Embedding the actions of self and other into sequences of recursively self-maintenant, mutually accomplished meaning-making, participants to conversation come to necessarily rely on the actions of each other in the course of realizing the activities wherein their social selves and worlds are both negotiated and inhabited. With such indissoluble reliance comes the need to accommodate and to anticipate and the attempt to manipulate and to predict, given the lived success or failure of prior action outcomes. Thus here we find the presuppositions of anticipatory interactive processes that give rise to emergent normative phenomena a common understanding of what the social situation is [that] constitutes the emergence of a higher level of ontology (Bickhard, http://www.lehigh.edu/~mhb0/SocOntPersons.pdf).
The focus of this talk will be an introduction to some of the basic principles, methodologies and research data from the disciplines of Conversation Analysis and Talk-in-Interaction, in an attempt to situate such research and its findings within the broader study of process organization and naturalistic constructivism characterizing Interactivism. I will argue that each research project can well illuminate and extend the explanatory efficacy of the other, and that such concrescence presents a critical challenge to the neo-positivistic frameworks dominant both in language studies and in philosophy of mind.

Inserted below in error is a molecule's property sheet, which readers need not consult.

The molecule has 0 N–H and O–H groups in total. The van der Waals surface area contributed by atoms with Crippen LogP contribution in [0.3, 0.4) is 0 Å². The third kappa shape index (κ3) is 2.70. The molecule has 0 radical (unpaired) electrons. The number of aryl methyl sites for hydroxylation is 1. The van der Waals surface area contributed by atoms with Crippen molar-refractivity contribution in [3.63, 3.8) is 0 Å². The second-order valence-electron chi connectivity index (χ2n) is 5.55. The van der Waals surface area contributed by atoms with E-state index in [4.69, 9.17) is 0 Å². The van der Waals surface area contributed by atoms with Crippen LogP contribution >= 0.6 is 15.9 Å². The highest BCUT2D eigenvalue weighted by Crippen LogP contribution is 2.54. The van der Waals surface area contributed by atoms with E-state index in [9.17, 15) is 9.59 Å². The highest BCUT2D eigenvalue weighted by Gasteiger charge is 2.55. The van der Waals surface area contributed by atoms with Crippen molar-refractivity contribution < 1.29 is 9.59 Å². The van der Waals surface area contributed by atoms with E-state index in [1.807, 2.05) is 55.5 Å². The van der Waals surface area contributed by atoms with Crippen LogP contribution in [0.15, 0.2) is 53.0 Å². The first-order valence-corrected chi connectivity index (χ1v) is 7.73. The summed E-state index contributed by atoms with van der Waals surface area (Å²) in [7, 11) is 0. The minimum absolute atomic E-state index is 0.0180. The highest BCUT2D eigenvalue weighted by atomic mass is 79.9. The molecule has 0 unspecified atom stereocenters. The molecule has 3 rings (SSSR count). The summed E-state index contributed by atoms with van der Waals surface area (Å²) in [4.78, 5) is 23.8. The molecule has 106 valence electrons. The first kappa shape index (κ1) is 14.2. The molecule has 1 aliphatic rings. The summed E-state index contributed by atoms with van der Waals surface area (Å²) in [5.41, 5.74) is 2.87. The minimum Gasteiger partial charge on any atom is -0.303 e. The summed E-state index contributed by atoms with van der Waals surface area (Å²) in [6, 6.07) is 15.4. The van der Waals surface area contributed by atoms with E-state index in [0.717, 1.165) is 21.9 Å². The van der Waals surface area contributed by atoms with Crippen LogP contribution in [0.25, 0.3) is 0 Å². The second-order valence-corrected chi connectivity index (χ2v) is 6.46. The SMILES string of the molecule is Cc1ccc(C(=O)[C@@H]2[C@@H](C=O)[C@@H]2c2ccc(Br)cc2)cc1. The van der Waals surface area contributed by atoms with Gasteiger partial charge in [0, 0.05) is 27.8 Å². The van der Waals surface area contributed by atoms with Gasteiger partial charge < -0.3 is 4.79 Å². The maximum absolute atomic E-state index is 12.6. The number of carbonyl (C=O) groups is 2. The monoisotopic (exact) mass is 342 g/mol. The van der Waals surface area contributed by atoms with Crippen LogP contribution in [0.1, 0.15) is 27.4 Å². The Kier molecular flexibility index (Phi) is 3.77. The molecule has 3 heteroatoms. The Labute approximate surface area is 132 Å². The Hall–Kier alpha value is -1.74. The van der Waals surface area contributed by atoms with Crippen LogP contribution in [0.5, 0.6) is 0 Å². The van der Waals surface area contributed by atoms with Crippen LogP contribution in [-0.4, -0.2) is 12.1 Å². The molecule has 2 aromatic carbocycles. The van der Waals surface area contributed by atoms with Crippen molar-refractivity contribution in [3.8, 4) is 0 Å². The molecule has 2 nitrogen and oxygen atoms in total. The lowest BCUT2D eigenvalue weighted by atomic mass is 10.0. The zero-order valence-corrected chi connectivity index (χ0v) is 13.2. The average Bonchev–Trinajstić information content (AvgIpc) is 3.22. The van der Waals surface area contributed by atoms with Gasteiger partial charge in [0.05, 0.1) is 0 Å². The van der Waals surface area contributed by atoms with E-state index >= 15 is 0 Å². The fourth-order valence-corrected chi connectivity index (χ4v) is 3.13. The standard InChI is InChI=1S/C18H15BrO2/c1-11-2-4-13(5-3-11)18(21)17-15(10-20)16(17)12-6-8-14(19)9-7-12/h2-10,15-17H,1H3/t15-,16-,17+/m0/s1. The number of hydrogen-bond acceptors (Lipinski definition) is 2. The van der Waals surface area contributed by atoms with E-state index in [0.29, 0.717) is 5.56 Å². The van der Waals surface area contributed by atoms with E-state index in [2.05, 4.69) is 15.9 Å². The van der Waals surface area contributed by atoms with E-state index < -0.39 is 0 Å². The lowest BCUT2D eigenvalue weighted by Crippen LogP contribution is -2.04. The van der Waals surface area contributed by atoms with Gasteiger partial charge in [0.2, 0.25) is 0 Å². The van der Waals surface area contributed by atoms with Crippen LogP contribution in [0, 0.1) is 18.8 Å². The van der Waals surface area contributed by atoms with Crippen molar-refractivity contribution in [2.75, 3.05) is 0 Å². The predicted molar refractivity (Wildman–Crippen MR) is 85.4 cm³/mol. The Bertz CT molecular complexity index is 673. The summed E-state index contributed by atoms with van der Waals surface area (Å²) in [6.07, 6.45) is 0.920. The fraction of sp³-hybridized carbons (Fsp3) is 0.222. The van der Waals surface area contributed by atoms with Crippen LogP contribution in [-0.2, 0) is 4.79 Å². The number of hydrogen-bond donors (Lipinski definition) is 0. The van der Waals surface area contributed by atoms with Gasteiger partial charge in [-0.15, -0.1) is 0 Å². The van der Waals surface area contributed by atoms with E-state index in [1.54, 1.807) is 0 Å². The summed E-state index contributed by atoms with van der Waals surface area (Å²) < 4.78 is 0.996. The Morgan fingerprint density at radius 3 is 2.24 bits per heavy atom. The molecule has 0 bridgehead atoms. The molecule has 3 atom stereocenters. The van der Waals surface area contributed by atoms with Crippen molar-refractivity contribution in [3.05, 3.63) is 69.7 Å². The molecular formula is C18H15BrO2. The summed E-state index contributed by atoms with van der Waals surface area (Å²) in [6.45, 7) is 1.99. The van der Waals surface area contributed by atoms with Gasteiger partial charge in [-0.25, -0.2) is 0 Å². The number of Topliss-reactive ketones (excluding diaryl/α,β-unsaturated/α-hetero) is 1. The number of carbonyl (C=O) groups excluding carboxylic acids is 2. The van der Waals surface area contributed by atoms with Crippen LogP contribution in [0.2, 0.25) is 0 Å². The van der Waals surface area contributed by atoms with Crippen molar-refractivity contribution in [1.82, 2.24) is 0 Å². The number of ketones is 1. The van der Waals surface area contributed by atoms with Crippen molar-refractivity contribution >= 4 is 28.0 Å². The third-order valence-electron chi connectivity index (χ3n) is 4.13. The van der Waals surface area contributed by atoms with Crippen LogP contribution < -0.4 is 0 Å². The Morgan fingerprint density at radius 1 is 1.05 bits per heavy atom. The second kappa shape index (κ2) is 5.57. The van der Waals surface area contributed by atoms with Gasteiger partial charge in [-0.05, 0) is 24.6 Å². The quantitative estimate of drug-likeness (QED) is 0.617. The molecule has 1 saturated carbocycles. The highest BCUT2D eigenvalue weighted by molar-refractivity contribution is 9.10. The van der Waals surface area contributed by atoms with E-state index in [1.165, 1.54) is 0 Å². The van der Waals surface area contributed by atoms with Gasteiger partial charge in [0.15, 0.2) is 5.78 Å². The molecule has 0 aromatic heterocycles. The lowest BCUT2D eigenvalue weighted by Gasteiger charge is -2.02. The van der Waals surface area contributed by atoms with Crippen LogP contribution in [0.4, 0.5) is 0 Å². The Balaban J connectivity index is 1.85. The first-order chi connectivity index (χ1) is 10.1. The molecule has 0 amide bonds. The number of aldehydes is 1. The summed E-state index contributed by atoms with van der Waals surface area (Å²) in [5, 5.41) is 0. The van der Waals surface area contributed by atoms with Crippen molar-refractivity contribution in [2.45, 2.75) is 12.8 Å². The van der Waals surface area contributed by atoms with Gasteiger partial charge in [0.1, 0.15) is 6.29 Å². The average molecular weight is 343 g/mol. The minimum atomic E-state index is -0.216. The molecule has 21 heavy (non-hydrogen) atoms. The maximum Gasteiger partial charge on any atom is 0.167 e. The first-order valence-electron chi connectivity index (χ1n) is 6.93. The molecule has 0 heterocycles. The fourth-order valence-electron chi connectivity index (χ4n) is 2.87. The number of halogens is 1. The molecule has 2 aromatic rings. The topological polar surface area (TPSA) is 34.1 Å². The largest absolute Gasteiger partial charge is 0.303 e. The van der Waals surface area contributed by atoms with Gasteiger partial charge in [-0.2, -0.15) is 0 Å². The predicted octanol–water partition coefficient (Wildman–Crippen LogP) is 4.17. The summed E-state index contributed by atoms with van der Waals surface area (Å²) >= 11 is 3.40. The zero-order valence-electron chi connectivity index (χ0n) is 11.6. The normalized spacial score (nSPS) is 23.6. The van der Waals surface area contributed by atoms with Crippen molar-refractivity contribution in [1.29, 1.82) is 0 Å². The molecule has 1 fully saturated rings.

Bergmann, A. (1999). Ours, Yours, Mine: Mutuality and the Emergence of the Separate Self. Northvale, New Jersey: Analytic Press.
Bickhard, M. H. Interactivism: A Manifesto. Retrieved from the World Wide Web, Feb. 18, 2003 at http://www.lehigh.edu/~mhb0/InteractivismManifesto.pdf
Bickhard, M. H. The Social Ontology of Persons. Retrieved from the World Wide Web, Feb. 20, 2003 at http://www.lehigh.edu/~mhb0/SocOntPersons.pdf
Feldman, R. et al. (1996). Relations between cyclicity and regulation in mother-infant interaction at 3 and 9 months and cognition at 2 years. Journal of Applied Developmental Psyschology 17, 347-365.